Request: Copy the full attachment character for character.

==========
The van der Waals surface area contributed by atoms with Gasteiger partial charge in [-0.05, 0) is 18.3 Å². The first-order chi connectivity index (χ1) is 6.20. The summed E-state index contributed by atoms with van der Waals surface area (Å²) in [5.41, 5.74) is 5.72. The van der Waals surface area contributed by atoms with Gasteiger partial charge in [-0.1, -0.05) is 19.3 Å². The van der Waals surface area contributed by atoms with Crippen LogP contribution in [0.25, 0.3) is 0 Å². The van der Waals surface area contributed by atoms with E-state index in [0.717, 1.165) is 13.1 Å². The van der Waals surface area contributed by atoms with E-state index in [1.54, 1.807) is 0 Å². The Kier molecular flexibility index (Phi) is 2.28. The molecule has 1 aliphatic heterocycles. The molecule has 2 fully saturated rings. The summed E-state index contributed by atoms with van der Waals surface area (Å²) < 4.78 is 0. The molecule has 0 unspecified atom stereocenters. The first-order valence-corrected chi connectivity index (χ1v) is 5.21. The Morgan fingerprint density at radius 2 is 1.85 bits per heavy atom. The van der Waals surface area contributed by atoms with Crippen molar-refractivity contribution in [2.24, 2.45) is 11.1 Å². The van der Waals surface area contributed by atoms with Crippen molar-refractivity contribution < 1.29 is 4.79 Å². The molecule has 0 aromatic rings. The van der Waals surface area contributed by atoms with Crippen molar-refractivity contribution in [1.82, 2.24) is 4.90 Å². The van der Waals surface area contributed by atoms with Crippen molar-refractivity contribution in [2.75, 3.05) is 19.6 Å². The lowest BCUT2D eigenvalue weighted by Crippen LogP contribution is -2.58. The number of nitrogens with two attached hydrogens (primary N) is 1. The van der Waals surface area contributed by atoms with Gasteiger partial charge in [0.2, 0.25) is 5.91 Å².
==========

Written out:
The van der Waals surface area contributed by atoms with Gasteiger partial charge in [-0.05, 0) is 18.3 Å². The first-order chi connectivity index (χ1) is 6.20. The summed E-state index contributed by atoms with van der Waals surface area (Å²) in [5.41, 5.74) is 5.72. The van der Waals surface area contributed by atoms with Gasteiger partial charge in [-0.1, -0.05) is 19.3 Å². The van der Waals surface area contributed by atoms with Crippen LogP contribution in [0.25, 0.3) is 0 Å². The van der Waals surface area contributed by atoms with E-state index in [0.717, 1.165) is 13.1 Å². The van der Waals surface area contributed by atoms with E-state index in [1.54, 1.807) is 0 Å². The Kier molecular flexibility index (Phi) is 2.28. The molecule has 1 aliphatic heterocycles. The molecule has 2 fully saturated rings. The summed E-state index contributed by atoms with van der Waals surface area (Å²) < 4.78 is 0. The molecule has 0 unspecified atom stereocenters. The first-order valence-corrected chi connectivity index (χ1v) is 5.21. The Morgan fingerprint density at radius 2 is 1.85 bits per heavy atom. The van der Waals surface area contributed by atoms with Crippen molar-refractivity contribution in [2.24, 2.45) is 11.1 Å². The van der Waals surface area contributed by atoms with Crippen molar-refractivity contribution < 1.29 is 4.79 Å². The molecule has 0 aromatic rings. The van der Waals surface area contributed by atoms with Crippen molar-refractivity contribution in [1.82, 2.24) is 4.90 Å². The van der Waals surface area contributed by atoms with Crippen molar-refractivity contribution in [2.75, 3.05) is 19.6 Å². The lowest BCUT2D eigenvalue weighted by Crippen LogP contribution is -2.58. The number of nitrogens with two attached hydrogens (primary N) is 1. The van der Waals surface area contributed by atoms with Gasteiger partial charge in [0.2, 0.25) is 5.91 Å².